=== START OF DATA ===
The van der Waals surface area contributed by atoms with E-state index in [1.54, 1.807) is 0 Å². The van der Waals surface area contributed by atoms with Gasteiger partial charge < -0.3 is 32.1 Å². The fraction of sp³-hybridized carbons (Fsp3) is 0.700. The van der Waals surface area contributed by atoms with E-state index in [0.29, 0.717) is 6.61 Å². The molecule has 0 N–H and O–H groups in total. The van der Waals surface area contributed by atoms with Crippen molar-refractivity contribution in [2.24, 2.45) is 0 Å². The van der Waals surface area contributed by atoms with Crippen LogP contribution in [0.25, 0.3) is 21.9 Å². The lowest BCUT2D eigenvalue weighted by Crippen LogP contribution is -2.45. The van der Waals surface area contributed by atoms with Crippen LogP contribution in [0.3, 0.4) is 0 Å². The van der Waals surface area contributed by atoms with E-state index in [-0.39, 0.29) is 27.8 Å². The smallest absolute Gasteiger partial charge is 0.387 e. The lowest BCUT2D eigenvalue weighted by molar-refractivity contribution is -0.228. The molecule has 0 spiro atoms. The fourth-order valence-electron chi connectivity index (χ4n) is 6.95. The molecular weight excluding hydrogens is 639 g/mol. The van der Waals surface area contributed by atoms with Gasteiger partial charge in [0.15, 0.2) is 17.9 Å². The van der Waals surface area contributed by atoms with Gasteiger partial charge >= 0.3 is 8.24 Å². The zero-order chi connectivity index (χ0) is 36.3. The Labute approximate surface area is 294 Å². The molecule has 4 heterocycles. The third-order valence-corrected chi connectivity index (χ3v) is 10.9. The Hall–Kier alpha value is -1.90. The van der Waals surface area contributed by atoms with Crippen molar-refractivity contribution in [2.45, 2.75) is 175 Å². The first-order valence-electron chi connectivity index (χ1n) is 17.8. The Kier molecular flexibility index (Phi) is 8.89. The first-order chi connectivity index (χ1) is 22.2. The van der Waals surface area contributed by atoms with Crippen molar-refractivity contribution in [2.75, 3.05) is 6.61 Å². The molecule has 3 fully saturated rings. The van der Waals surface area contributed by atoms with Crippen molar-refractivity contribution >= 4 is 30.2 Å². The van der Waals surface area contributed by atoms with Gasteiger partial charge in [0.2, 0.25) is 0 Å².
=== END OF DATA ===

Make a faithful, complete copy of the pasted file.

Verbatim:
The van der Waals surface area contributed by atoms with E-state index in [1.54, 1.807) is 0 Å². The van der Waals surface area contributed by atoms with Gasteiger partial charge < -0.3 is 32.1 Å². The fraction of sp³-hybridized carbons (Fsp3) is 0.700. The van der Waals surface area contributed by atoms with E-state index in [0.29, 0.717) is 6.61 Å². The molecule has 0 N–H and O–H groups in total. The van der Waals surface area contributed by atoms with Crippen molar-refractivity contribution in [2.24, 2.45) is 0 Å². The van der Waals surface area contributed by atoms with Crippen LogP contribution in [0.25, 0.3) is 21.9 Å². The lowest BCUT2D eigenvalue weighted by Crippen LogP contribution is -2.45. The van der Waals surface area contributed by atoms with Crippen LogP contribution in [0.3, 0.4) is 0 Å². The van der Waals surface area contributed by atoms with E-state index in [-0.39, 0.29) is 27.8 Å². The smallest absolute Gasteiger partial charge is 0.387 e. The lowest BCUT2D eigenvalue weighted by molar-refractivity contribution is -0.228. The molecule has 0 spiro atoms. The fourth-order valence-electron chi connectivity index (χ4n) is 6.95. The molecular weight excluding hydrogens is 639 g/mol. The van der Waals surface area contributed by atoms with Gasteiger partial charge in [0.15, 0.2) is 17.9 Å². The van der Waals surface area contributed by atoms with Gasteiger partial charge >= 0.3 is 8.24 Å². The zero-order chi connectivity index (χ0) is 36.3. The Labute approximate surface area is 294 Å². The molecule has 4 heterocycles. The third-order valence-corrected chi connectivity index (χ3v) is 10.9. The Hall–Kier alpha value is -1.90. The van der Waals surface area contributed by atoms with Crippen molar-refractivity contribution in [2.45, 2.75) is 175 Å². The first-order valence-electron chi connectivity index (χ1n) is 17.8. The Kier molecular flexibility index (Phi) is 8.89. The first-order chi connectivity index (χ1) is 22.2. The van der Waals surface area contributed by atoms with Crippen molar-refractivity contribution in [2.75, 3.05) is 6.61 Å². The molecule has 3 fully saturated rings. The van der Waals surface area contributed by atoms with Crippen molar-refractivity contribution >= 4 is 30.2 Å². The van der Waals surface area contributed by atoms with Gasteiger partial charge in [0.2, 0.25) is 0 Å².